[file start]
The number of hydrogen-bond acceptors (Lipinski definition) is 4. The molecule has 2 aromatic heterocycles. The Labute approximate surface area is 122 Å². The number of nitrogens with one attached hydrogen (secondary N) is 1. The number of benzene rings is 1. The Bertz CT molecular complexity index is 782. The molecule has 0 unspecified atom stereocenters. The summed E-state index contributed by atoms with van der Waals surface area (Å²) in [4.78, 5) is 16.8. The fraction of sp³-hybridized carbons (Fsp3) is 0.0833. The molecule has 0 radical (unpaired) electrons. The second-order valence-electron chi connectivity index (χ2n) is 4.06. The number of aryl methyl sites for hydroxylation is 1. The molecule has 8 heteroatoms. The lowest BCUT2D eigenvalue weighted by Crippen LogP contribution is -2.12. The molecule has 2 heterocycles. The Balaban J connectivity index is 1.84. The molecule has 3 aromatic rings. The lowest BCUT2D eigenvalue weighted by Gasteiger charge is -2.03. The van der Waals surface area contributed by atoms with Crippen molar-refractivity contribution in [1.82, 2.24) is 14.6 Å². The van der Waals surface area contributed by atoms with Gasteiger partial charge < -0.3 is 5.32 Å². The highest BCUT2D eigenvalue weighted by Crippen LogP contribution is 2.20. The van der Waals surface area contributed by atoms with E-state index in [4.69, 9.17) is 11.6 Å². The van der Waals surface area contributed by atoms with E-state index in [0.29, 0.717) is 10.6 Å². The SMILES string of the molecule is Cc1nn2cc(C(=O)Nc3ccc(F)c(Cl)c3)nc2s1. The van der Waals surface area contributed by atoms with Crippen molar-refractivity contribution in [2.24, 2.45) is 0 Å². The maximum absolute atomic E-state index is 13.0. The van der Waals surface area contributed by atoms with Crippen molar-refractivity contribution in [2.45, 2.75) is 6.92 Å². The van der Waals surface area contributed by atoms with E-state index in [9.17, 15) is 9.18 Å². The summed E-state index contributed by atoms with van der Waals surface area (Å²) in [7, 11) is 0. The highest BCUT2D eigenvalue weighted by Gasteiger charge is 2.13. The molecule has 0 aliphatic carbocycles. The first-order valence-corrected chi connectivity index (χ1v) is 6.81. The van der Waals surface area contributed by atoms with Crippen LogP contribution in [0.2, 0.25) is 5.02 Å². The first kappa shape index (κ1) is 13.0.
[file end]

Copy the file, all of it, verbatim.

The number of hydrogen-bond acceptors (Lipinski definition) is 4. The molecule has 2 aromatic heterocycles. The Labute approximate surface area is 122 Å². The number of nitrogens with one attached hydrogen (secondary N) is 1. The number of benzene rings is 1. The Bertz CT molecular complexity index is 782. The molecule has 0 unspecified atom stereocenters. The summed E-state index contributed by atoms with van der Waals surface area (Å²) in [4.78, 5) is 16.8. The fraction of sp³-hybridized carbons (Fsp3) is 0.0833. The molecule has 0 radical (unpaired) electrons. The second-order valence-electron chi connectivity index (χ2n) is 4.06. The number of aryl methyl sites for hydroxylation is 1. The molecule has 8 heteroatoms. The lowest BCUT2D eigenvalue weighted by Crippen LogP contribution is -2.12. The molecule has 2 heterocycles. The Balaban J connectivity index is 1.84. The molecule has 3 aromatic rings. The lowest BCUT2D eigenvalue weighted by Gasteiger charge is -2.03. The van der Waals surface area contributed by atoms with Crippen molar-refractivity contribution in [1.82, 2.24) is 14.6 Å². The van der Waals surface area contributed by atoms with Gasteiger partial charge < -0.3 is 5.32 Å². The highest BCUT2D eigenvalue weighted by Crippen LogP contribution is 2.20. The van der Waals surface area contributed by atoms with E-state index in [4.69, 9.17) is 11.6 Å². The van der Waals surface area contributed by atoms with E-state index in [0.29, 0.717) is 10.6 Å². The SMILES string of the molecule is Cc1nn2cc(C(=O)Nc3ccc(F)c(Cl)c3)nc2s1. The van der Waals surface area contributed by atoms with Crippen molar-refractivity contribution in [2.24, 2.45) is 0 Å². The maximum absolute atomic E-state index is 13.0. The van der Waals surface area contributed by atoms with Crippen molar-refractivity contribution in [2.45, 2.75) is 6.92 Å². The van der Waals surface area contributed by atoms with E-state index in [9.17, 15) is 9.18 Å². The summed E-state index contributed by atoms with van der Waals surface area (Å²) in [7, 11) is 0. The highest BCUT2D eigenvalue weighted by Gasteiger charge is 2.13. The molecule has 0 aliphatic carbocycles. The first-order valence-corrected chi connectivity index (χ1v) is 6.81. The van der Waals surface area contributed by atoms with Crippen LogP contribution in [0.2, 0.25) is 5.02 Å². The first kappa shape index (κ1) is 13.0.